You may have noticed this already, but in the ancient and medieval world there was no clear distinction between science and natural magic. There was no place where you could really say magic stops here and science begins. Natural magic and science as we understand it were closely intertwined. Alchemy is, perhaps, the example of this way of thinking that is most easily accessible to contemporary people. Most people are aware that there existed at one time a group of men who conducted chemical experiments designed to discover the philosopher’s stone – a stone that could turn all materials into gold. There was a practical side to this endeavor. Alchemists would play with metals and chemicals, conducting experiments just like a modern chemist – yet they were nothing at all like chemists. They believed that the universe was alive, that some metals were more perfect than others, that the universe had spiritual as well as material properties. In the end you could not be a successful alchemist if you weren’t also a virtuous and pious man. But if you were successful you would be able to exercise a transformative control over nature – turning lead to gold, changing people’s appearance, and healing sickness. Such were the efforts of the great magicians Paracelsus, Richard Boyle, and Isaac Newton himself[2].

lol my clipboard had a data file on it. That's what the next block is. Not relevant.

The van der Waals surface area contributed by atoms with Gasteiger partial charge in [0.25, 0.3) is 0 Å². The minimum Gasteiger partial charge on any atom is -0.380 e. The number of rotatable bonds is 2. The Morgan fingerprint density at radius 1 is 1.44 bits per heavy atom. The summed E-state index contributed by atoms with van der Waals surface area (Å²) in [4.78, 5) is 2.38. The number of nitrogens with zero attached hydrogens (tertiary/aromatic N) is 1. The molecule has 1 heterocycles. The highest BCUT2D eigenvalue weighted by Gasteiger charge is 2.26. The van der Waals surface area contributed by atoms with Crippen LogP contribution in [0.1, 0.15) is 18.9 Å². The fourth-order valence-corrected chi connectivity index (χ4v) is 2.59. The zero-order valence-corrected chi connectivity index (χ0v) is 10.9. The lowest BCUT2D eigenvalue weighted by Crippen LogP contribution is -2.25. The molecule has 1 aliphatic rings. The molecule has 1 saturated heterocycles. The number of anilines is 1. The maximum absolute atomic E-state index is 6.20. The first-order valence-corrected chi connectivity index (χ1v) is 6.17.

This seems to be very different from maleficium. It’s founded on a view of the earth that, at the time, seemed to be supported by both the Bible and the best educated men leading all the way back to antiquity. While a pagan conception of this view of nature lead to a sort of pantheism a Christian conception gave full glory and power over creation to God. As Christians it seems as though our only real objection to this sort of magic (the magic that gave us herbal medicine and clockwork figures) lies mostly in the realm of the practical. Most of this stuff simply didn’t work, because it didn’t have a sufficient understanding of natural causes. We understand the physical workings of the world better now – no one would deny this. It seems to me, however, that natural magicians, while praising our material accomplishments, would mourn the loss of their spiritual view of nature, and, quite frankly, I think Christians should mourn this too.